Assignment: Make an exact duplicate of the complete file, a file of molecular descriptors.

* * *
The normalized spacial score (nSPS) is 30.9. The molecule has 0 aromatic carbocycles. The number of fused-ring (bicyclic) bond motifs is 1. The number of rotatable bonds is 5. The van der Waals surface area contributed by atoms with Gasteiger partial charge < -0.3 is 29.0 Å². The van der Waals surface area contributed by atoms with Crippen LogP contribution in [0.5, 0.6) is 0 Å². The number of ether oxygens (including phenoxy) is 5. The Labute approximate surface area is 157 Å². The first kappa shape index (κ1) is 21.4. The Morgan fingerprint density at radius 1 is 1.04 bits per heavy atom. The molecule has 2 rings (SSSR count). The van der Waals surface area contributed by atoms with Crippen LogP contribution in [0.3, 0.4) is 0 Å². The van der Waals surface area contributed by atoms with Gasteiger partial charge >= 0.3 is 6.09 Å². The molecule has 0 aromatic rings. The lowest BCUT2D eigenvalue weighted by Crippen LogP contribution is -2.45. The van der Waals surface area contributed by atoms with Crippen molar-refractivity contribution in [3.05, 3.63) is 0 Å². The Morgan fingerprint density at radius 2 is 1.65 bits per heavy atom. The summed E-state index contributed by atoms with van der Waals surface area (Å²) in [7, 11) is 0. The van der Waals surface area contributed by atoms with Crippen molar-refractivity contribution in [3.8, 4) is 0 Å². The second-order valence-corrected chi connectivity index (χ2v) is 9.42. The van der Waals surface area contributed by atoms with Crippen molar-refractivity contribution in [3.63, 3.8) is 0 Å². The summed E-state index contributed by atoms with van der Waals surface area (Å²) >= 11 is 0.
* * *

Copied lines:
The normalized spacial score (nSPS) is 30.9. The molecule has 0 aromatic carbocycles. The number of fused-ring (bicyclic) bond motifs is 1. The number of rotatable bonds is 5. The van der Waals surface area contributed by atoms with Gasteiger partial charge < -0.3 is 29.0 Å². The van der Waals surface area contributed by atoms with Crippen LogP contribution in [0.5, 0.6) is 0 Å². The number of ether oxygens (including phenoxy) is 5. The Labute approximate surface area is 157 Å². The first kappa shape index (κ1) is 21.4. The Morgan fingerprint density at radius 1 is 1.04 bits per heavy atom. The molecule has 2 rings (SSSR count). The van der Waals surface area contributed by atoms with Crippen LogP contribution in [0.3, 0.4) is 0 Å². The van der Waals surface area contributed by atoms with Gasteiger partial charge >= 0.3 is 6.09 Å². The molecule has 0 aromatic rings. The lowest BCUT2D eigenvalue weighted by Crippen LogP contribution is -2.45. The van der Waals surface area contributed by atoms with Crippen molar-refractivity contribution in [3.05, 3.63) is 0 Å². The Morgan fingerprint density at radius 2 is 1.65 bits per heavy atom. The summed E-state index contributed by atoms with van der Waals surface area (Å²) in [7, 11) is 0. The van der Waals surface area contributed by atoms with Crippen molar-refractivity contribution in [3.8, 4) is 0 Å². The second-order valence-corrected chi connectivity index (χ2v) is 9.42. The van der Waals surface area contributed by atoms with Crippen molar-refractivity contribution in [3.63, 3.8) is 0 Å². The summed E-state index contributed by atoms with van der Waals surface area (Å²) >= 11 is 0.